IHPC Comments on CDC Guidelines for Opioids for Chronic Pain

IHPC has submitted “Comments on proposed 2016 Guidelines for Prescribing Opioids for Chronic Pain” to the Centers for Disease Control and Prevention (CDC) strongly endorsing the evaluation of the Guidelines by the American Academy of Pain Management (AAPM, an IHPC Partner for Health).

CDC_Pain2016

Click the image above for the CDC page describing the guidelines


The letter summarizes the powerful collection of pain-related studies and statements produced in the last two or three years, including the ACCAHC Policy Brief, “Never Only Opioids: The Imperative for Early Integration of Non-Pharmacologic Approaches and Practitioners in the Treatment of Patients with Pain;” and the Joint Commission Revisions to Pain Management Standard, that became effective Jan. 1, of 2015. (The full list is below.)

The letter (click here for a PDF of the letter) highlighted comments by AAPM’s Executive Director Bob Twillman, Ph.D., FAPM who noted the proven treatment value of acupuncture, chiropractic, naturopathic medicine and massage therapy as “chief among non-opioid treatments,” noting that “We need to find a way to increase patient access by ensuring adequate insurance reimbursements.”

AAPM has been a stalwart supporter of and partner with IHPC’s CoveMyCare campaign which seeks to end insurer discrimination against licensed integrative providers, as is called for in Section 2706 of the Affordable Care Act.

In its “Intended Purpose and Use of Guideline,” CDC presents on its web page:

“The purpose of the CDC guideline is to provide recommendations for the prescribing of opioid pain medication for patients 18 and older in primary care settings. Recommendations focus on the use of opioids in treating chronic pain (i.e., pain lasting longer than 3 months or past the time of normal tissue healing) outside end-of-life care.”

IHPC’s letter also notes the necessity of reversing the therapeutic order that too often has led to opioid prescribing before any other choice. “It’s clear that a balanced approach should be used in treating chronic pain, applying the least harmful and invasive techniques first in an integrative patient-centered setting.”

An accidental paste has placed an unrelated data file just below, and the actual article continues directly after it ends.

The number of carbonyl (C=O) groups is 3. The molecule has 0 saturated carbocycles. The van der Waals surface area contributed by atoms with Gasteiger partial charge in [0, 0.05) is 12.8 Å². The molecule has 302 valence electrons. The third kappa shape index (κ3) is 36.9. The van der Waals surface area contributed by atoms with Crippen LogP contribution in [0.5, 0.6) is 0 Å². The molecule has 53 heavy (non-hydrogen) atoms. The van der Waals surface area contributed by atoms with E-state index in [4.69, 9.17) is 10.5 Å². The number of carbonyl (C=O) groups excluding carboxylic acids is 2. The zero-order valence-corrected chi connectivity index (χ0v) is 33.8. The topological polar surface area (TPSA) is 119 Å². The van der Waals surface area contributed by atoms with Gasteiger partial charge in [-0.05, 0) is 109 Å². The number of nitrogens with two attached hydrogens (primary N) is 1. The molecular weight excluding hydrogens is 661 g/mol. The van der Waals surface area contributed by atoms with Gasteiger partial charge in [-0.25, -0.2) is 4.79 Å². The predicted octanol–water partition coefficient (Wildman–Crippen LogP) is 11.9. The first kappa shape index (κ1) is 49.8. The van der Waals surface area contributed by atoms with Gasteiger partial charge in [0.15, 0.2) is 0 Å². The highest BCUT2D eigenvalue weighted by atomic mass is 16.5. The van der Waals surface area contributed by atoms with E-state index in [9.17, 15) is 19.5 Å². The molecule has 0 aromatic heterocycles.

Citations used in the IHPC Letter to the CNC

  • Integrative non-pharmacological approaches. Tick, H., Chauvin, S. W., Brown, M. and Haramati, A. (2015)
  • American Academy of Pain Management (AAPM) Comments on proposed 2016 Guidelines for Prescribing Opioids for Chronic Pain
  • ACCAHC Policy Brief – Never Only Opioids: The Imperative for Early Integration of Non-Pharmacologic Approaches and Practitioners in the Treatment of Patients with Pain
  • Joint Commission Revisions to Pain Management Standard effective January 1, 2015
  • Tick, H., et al. Core Competencies in Integrative Pain Care for Entry-Level Primary Care Physicians. Pain Medicine, 16: 2090–2097
  • APHA Proposed Statement authored by Michele Maiers, DC, MPH
  • Integrative Health and Medicine: Today’s Answer to Affordable Health Care: Health Creation Economics
  • Tick, H., Integrative pain medicine: A holistic model of care. Pain Clin Updates, 2014
  • World Health Organization Scoping Document for Treatment Guidelines on chronic non-malignant pain in adults. October 14, 2008

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